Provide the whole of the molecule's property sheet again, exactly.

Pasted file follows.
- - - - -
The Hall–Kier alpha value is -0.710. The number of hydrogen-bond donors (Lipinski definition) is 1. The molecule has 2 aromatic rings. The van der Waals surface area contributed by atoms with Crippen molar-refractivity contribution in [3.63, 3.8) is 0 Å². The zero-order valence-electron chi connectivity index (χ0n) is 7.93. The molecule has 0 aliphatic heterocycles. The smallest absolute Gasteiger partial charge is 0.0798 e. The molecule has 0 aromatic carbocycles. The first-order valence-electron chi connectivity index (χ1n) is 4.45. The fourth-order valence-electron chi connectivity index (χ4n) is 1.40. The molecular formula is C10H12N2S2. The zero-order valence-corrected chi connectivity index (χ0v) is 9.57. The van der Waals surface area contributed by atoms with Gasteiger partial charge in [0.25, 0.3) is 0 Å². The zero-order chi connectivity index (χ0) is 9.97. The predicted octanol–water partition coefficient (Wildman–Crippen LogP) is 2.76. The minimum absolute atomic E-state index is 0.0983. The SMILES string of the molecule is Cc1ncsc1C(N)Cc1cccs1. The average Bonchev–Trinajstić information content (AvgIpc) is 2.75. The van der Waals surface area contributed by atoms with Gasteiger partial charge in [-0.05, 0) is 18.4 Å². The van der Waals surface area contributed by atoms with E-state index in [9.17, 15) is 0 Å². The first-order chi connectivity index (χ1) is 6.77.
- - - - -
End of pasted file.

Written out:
The Hall–Kier alpha value is -0.710. The number of hydrogen-bond donors (Lipinski definition) is 1. The molecule has 2 aromatic rings. The van der Waals surface area contributed by atoms with Crippen molar-refractivity contribution in [3.63, 3.8) is 0 Å². The zero-order valence-electron chi connectivity index (χ0n) is 7.93. The molecule has 0 aliphatic heterocycles. The smallest absolute Gasteiger partial charge is 0.0798 e. The molecule has 0 aromatic carbocycles. The first-order valence-electron chi connectivity index (χ1n) is 4.45. The fourth-order valence-electron chi connectivity index (χ4n) is 1.40. The molecular formula is C10H12N2S2. The zero-order valence-corrected chi connectivity index (χ0v) is 9.57. The van der Waals surface area contributed by atoms with Gasteiger partial charge in [0.25, 0.3) is 0 Å². The zero-order chi connectivity index (χ0) is 9.97. The predicted octanol–water partition coefficient (Wildman–Crippen LogP) is 2.76. The minimum absolute atomic E-state index is 0.0983. The SMILES string of the molecule is Cc1ncsc1C(N)Cc1cccs1. The average Bonchev–Trinajstić information content (AvgIpc) is 2.75. The van der Waals surface area contributed by atoms with Gasteiger partial charge in [-0.05, 0) is 18.4 Å². The van der Waals surface area contributed by atoms with E-state index in [9.17, 15) is 0 Å². The first-order chi connectivity index (χ1) is 6.77.